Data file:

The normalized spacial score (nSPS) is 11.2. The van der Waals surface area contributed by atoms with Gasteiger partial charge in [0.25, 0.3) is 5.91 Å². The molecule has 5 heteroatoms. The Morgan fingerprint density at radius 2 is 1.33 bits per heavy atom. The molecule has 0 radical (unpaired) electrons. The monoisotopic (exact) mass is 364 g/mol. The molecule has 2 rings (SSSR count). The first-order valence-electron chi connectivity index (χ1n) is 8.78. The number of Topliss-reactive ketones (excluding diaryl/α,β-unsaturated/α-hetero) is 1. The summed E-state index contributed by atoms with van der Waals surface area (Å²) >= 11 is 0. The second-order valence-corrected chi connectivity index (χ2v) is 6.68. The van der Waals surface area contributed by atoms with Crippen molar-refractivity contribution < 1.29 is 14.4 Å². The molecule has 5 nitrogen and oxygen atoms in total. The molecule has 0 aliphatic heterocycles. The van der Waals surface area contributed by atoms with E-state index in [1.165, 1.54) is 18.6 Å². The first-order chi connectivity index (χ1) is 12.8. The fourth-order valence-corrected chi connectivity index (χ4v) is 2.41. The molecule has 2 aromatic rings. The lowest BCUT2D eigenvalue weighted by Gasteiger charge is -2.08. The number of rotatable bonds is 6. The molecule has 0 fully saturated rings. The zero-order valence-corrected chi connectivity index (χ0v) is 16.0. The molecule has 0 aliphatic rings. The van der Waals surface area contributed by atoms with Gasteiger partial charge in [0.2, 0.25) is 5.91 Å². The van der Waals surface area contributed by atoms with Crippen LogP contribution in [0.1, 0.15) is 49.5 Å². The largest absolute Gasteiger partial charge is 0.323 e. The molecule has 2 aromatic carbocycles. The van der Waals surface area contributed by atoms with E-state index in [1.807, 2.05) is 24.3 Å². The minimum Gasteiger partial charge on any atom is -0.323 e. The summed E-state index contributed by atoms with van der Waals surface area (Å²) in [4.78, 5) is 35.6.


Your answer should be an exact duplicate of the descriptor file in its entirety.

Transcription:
The normalized spacial score (nSPS) is 11.2. The van der Waals surface area contributed by atoms with Gasteiger partial charge in [0.25, 0.3) is 5.91 Å². The molecule has 5 heteroatoms. The Morgan fingerprint density at radius 2 is 1.33 bits per heavy atom. The molecule has 0 radical (unpaired) electrons. The monoisotopic (exact) mass is 364 g/mol. The molecule has 2 rings (SSSR count). The first-order valence-electron chi connectivity index (χ1n) is 8.78. The number of Topliss-reactive ketones (excluding diaryl/α,β-unsaturated/α-hetero) is 1. The summed E-state index contributed by atoms with van der Waals surface area (Å²) >= 11 is 0. The second-order valence-corrected chi connectivity index (χ2v) is 6.68. The van der Waals surface area contributed by atoms with Crippen molar-refractivity contribution < 1.29 is 14.4 Å². The molecule has 5 nitrogen and oxygen atoms in total. The molecule has 0 aliphatic heterocycles. The van der Waals surface area contributed by atoms with E-state index in [1.165, 1.54) is 18.6 Å². The first-order chi connectivity index (χ1) is 12.8. The fourth-order valence-corrected chi connectivity index (χ4v) is 2.41. The molecule has 2 aromatic rings. The lowest BCUT2D eigenvalue weighted by Gasteiger charge is -2.08. The number of rotatable bonds is 6. The molecule has 0 fully saturated rings. The zero-order valence-corrected chi connectivity index (χ0v) is 16.0. The molecule has 0 aliphatic rings. The van der Waals surface area contributed by atoms with Gasteiger partial charge in [0.2, 0.25) is 5.91 Å². The van der Waals surface area contributed by atoms with Crippen LogP contribution in [0.1, 0.15) is 49.5 Å². The largest absolute Gasteiger partial charge is 0.323 e. The molecule has 2 aromatic carbocycles. The van der Waals surface area contributed by atoms with E-state index in [1.807, 2.05) is 24.3 Å². The minimum Gasteiger partial charge on any atom is -0.323 e. The summed E-state index contributed by atoms with van der Waals surface area (Å²) in [4.78, 5) is 35.6.